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Don't short RIM, analyst says (Stock is kind of cheap) Add to ...

These are stories Report on Business is following Tuesday, Nov. 29. Get the top business stories through the day on BlackBerry or iPhone by bookmarking our mobile-friendly webpage.

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Don't short RIM, analyst says Yesterday, two more analysts weighed in on the outlook for shares of Research In Motion Ltd. , one with a bleaker outlook, the other believing the stock is wildly oversold.

Today, there's another report, but this one with a twist. Berstein Research analyst Pierre Ferragu raised his rating on the shares, though trimmed his target, and warned against shorting the stock because the BlackBerry maker could become a takeover target.

“RIM is down 77 per cent since its highs of February this year and, although we do not change our fundamental views on the company we upgrade the stock,” he said.

“The company’s current challenges are now well understood by investors and we believe a failure of the current strategy is now well priced in and we see upside risks making a short position unwise today. In the medium term, as the failure of RIM’s current strategy becomes more obvious, we see shareholder activism leading to a change in management and a takeover - or at least the anticipation of it, as potential upsides making the risk-reward of a short position not attractive any more."

Microsoft Corp. or HTC could consider buying the company at some point, he said, though there's "no obvious buyer" today. Simply talk of a takeover could boost the stock, he said, though he's not recommending it.

"We nevertheless do not recommend buying RIM to play the above scenario before getting some evidence that a major change (credible activism, change in management attitude) is underway."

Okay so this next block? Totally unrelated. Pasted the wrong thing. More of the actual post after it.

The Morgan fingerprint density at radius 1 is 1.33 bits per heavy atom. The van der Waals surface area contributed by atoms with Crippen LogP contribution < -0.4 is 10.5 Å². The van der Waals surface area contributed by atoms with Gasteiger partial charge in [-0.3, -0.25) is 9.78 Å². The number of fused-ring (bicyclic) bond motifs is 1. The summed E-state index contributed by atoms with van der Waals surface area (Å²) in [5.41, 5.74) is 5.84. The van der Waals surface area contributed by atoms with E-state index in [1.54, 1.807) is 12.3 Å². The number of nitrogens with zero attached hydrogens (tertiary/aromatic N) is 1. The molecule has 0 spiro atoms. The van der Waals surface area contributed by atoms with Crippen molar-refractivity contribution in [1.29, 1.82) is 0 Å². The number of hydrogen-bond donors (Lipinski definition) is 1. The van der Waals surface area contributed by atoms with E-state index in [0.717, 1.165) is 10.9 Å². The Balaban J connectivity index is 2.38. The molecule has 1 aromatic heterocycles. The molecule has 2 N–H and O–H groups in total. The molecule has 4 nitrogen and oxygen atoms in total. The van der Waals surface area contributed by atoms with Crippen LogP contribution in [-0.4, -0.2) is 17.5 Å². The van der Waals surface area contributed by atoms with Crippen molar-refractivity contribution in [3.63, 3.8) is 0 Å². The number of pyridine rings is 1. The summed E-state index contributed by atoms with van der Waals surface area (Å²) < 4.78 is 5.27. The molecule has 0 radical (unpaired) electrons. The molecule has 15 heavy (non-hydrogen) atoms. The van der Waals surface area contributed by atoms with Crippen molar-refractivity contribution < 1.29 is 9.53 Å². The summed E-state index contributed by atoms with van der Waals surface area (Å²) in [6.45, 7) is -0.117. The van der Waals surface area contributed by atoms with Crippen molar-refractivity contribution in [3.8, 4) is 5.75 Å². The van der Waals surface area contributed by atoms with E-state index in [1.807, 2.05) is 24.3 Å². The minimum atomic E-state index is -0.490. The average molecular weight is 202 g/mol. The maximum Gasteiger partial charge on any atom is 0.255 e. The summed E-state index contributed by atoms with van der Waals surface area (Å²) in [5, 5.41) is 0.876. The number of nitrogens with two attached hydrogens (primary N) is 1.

While Mr. Ferragu is downbeat on the company, like some other analysts, his report stands in stark contrast to the one issued yesterday by Gus Papageorgiou of Scotia Capital, who rates the shares as "outperform" and sees the company starting to turn the corner this quarter. It is profitable, and has 70 million global subscribers.

As well, Laszlo Birinyi of Birinyi Associates picked RIM as one of his 2012 winners on CNBC today.

“It’s been beaten down, it’s a brand, it’s got its fans, it’s got its products," he said. "In 1997, I was in the Year in Wall Street show, and Louis Rukeyser asked me what were my picks for 1998. I said my first pick is a $7 stock - called Apple Computer."

RIM has been in a heated race with the iPhone from Apple Inc. and devices run on the Android system from Google Inc. . Its latest quarterly results did not capture the impact of new models, and it reports next in mid-December.

RIM shares shot up today as the company unveiled an upgrade of its BlackBerry Enterprise Server to accommodate Apple and Android devices.

AMR in bankruptcy protection AMR Corp. and American Airlines have filed for Chapter 11 bankruptcy protection, a move to "achieve a cost and debt structure that is industry competitive." Its shares collapsed after the announcement.

The huge American carrier, along among its peers in not being profitable last year, said its flights are running normally today. American has a code-sharing deal with WestJet Airlines Ltd. .

"After years of avoiding filing for bankruptcy, AMR decided that Chapter 11 was the best alternative to improving its cost and debt structure in order to increase its competitiveness," said Desjardins analyst Benoit Poirier.

AMR said it filed for a voluntary Chapter 11 restructuring in the U.S. Bankruptcy Court for the Southern District of New York, and hinted to its workers what is to come.

"As we have made clear with increasing urgency in recent weeks, we must address our cost structure, including labour costs, to enable us to capitalize on these foundational strengths and secure our future," said chief executive officer Thomas Horton.

"Our very substantial cost disadvantage compared to our larger competitors, all of which restructured their costs and debt through Chapter 11, has become increasingly untenable given the accelerating impact of global economic uncertainty and resulting revenue instability, volatile and rising fuel prices, and intensifying competitive challenges."